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I'm stuck on a question and I just need a hint/point in the general direction (not asking for the answer)

The question asks for the details of a divide and conquer algorithm that given a sequence that is almost sorted, produces the correct order in time O(n).

What they mean by almost sorted is that given the list

x_1, x_2, .... x_n

if the sorted list is represented by

y_1, y_2, ... y_n

and for every i, j <= n this property is respected:

x_i == y_j && |i-j| <= root(n)

The only thing that came to my mind was to divide the lists into root(n) groups at each level (which would cause them to be at most length root(n) for the first split), but I'm not too sure where to go from there, because you'd have to join up root(n) elements at a time as you recurse back up.

I've also figured out that the recursion complexity equation would be:

T(n) = root(n) * T(n/root(n)) + d * root(n)

which by the master's theorem can be proved to be O(n) time.

So it kind of seems like I'm on the right track with the splitting, I'm just not sure if it should be split up in a special way or compared a certain way or what.

EDIT: So supposedly this was the correct answer.

Our algorithm is as follows: If n > 1, then we recursively sort each of the two (approximate) halves of the sequence; now all the elements are in the correct position, except possibly those within √n positions of the middle (do you see why this is true?); so we now do a merge of the elements in those positions. If we let T(n) be the time used to sort nelements, then for n > 1 we have

T(n)≤2T(⌈n=2⌉) +c * √n

Since √(n) = n.5 and .5 < 1 = log22, the Master Theorem for Divide and Conquer Recurrences tells us thatT(n)∈O(n).

I'm not sure if I agree since the time to sort both halves would be O(n2 * log(n2)) which works out to be O(n*logn) and the final merge would be O(√n * √n) which is O(n) giving us a total of O(n*logn + n) -> O(n*logn)

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Something's not right here – every comparison sort requires Ω(n log n) comparisons to sort √n lists of √n elements each. – yabba dabba doo Feb 28 '12 at 23:13
The condition x_i == x_j looks fishy... – WolframH Feb 29 '12 at 0:37
Corrected version: a list x(1), ..., x(n) is almost sorted iff there exists a permutation pi such that x(pi(1)) <= ... <= x(pi(n)) and, for all i, |i - pi(i)| <= sqrt(n). – yabba dabba doo Feb 29 '12 at 0:52
@WolframH You're right, it should read x_i == y_j, I've corrected it now – user8575 Feb 29 '12 at 1:08
I may have overcomplicated the question and possibly implied tighter restrictions on the question. But couldn't you do this with mergesort. We know that at worse case, an element only needs to be compared to 2*root(n) other elements. Then we get a modified mergesort recurrence of T(n) = 2*T(n/2) + 2*root(n), which by masters theorem gives O(n). Or did I miss something else? – user8575 Feb 29 '12 at 4:48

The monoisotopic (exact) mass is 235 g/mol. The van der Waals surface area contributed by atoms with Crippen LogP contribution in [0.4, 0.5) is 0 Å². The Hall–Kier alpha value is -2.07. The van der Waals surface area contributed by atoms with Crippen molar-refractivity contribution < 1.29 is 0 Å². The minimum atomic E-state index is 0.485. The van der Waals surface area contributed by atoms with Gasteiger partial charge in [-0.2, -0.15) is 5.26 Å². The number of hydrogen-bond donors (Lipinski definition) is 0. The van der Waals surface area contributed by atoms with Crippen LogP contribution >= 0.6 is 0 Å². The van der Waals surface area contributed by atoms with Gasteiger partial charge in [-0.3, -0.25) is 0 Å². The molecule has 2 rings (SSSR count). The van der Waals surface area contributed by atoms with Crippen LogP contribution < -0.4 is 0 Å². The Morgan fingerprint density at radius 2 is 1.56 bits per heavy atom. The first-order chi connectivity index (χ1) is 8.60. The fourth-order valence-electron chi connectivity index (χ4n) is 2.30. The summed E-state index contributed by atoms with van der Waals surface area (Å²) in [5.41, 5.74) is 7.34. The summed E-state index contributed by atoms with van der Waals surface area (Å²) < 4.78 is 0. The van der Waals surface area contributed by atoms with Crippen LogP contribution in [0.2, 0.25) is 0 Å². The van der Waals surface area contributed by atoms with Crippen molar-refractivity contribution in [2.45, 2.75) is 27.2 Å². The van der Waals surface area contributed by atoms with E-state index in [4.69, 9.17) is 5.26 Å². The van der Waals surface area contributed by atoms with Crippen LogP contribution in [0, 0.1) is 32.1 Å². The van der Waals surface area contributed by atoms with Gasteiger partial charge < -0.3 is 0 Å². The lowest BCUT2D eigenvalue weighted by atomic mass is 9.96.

up vote 1 down vote accepted

Such an algorithm could be used to sort r lists of r items in O(r*r) time, just by concatening the lists (and decorating the elements, if necessary). However, it is known that you can't do better than O(r*r*ln(r)), or O(n * ln(n)) for n = r * r.

I guess that either the original question is a littledifferent, or that the person giiving the original question to you made a mistake when calculating the complexity. Like, for example, assuming that when the list is divided in two halves, both parts are still almost sorted. (There are ways to split up the list in this way, like taking every second element, but not every partition of the list will have this property.)

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This was the case. He was assuming that the sorted property held. He ended up retracting the question from the assignment – user8575 Mar 9 '12 at 18:15

I don't believe it is possible for a comparison based sort to do it in O(n).

Consider the simplified problem where the sorted array is divided into √n buckets, and the elements inside each bucket are shuffled. The condition that each element must be no more than √n positions from its final spot is satisfied.

To solve this you must sort each bucket. Using any O(n*logn) sort, you would have √n * (√n*log√n). This is (1/2)*n*logn, which is still O(n*logn).

Since this simplified problem can only be solved in O(n*logn), I conclude that it is impossible to solve the original problem in O(n) using a comparison based sort.

If you know, for example, that all the elements are integers within a certain range you are no longer limited to a comparison based sort and may be able to solve the problem in O(n) using a non-comparison based sort, such as pigeon sort.

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First clue: T(n) = root(n) * T(n/root(n)) + d * root(n) is incorrect. Since it is a recursive function it is not true for T(root(n)).

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it would have to be then: Let k be the number of elements in the original list, then T(n) = root(k) * T(n/root(k)) + d * root(n) which would give O(n) but also implies that there will only ever be two recursive calls since the first recursive call would be to T(n/root(k)) = T(root(k)) (since n = k at first), then the second call would be T(root(k)/root(k)) which is T(1). But now I just feel like I'm forcing things to work. – user8575 Feb 29 '12 at 1:27

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